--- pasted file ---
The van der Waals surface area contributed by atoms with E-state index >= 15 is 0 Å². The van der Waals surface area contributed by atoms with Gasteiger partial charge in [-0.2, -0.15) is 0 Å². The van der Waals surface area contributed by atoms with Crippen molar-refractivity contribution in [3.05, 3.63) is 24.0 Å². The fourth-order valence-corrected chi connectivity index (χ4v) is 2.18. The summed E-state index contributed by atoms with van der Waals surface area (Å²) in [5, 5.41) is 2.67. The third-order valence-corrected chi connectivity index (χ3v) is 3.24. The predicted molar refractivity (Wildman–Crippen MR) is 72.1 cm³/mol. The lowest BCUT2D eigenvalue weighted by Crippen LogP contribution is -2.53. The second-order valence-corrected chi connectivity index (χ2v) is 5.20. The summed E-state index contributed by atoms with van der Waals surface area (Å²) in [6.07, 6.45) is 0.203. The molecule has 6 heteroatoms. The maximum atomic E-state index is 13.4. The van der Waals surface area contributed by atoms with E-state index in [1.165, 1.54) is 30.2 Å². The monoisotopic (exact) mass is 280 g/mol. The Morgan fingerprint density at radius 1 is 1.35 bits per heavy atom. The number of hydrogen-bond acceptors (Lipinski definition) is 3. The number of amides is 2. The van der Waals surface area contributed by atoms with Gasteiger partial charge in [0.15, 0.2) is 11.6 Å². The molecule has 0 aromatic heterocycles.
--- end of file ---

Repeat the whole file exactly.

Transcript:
The van der Waals surface area contributed by atoms with E-state index >= 15 is 0 Å². The van der Waals surface area contributed by atoms with Gasteiger partial charge in [-0.2, -0.15) is 0 Å². The van der Waals surface area contributed by atoms with Crippen molar-refractivity contribution in [3.05, 3.63) is 24.0 Å². The fourth-order valence-corrected chi connectivity index (χ4v) is 2.18. The summed E-state index contributed by atoms with van der Waals surface area (Å²) in [5, 5.41) is 2.67. The third-order valence-corrected chi connectivity index (χ3v) is 3.24. The predicted molar refractivity (Wildman–Crippen MR) is 72.1 cm³/mol. The lowest BCUT2D eigenvalue weighted by Crippen LogP contribution is -2.53. The second-order valence-corrected chi connectivity index (χ2v) is 5.20. The summed E-state index contributed by atoms with van der Waals surface area (Å²) in [6.07, 6.45) is 0.203. The molecule has 6 heteroatoms. The maximum atomic E-state index is 13.4. The van der Waals surface area contributed by atoms with E-state index in [1.165, 1.54) is 30.2 Å². The monoisotopic (exact) mass is 280 g/mol. The Morgan fingerprint density at radius 1 is 1.35 bits per heavy atom. The number of hydrogen-bond acceptors (Lipinski definition) is 3. The number of amides is 2. The van der Waals surface area contributed by atoms with Gasteiger partial charge in [0.15, 0.2) is 11.6 Å². The molecule has 0 aromatic heterocycles.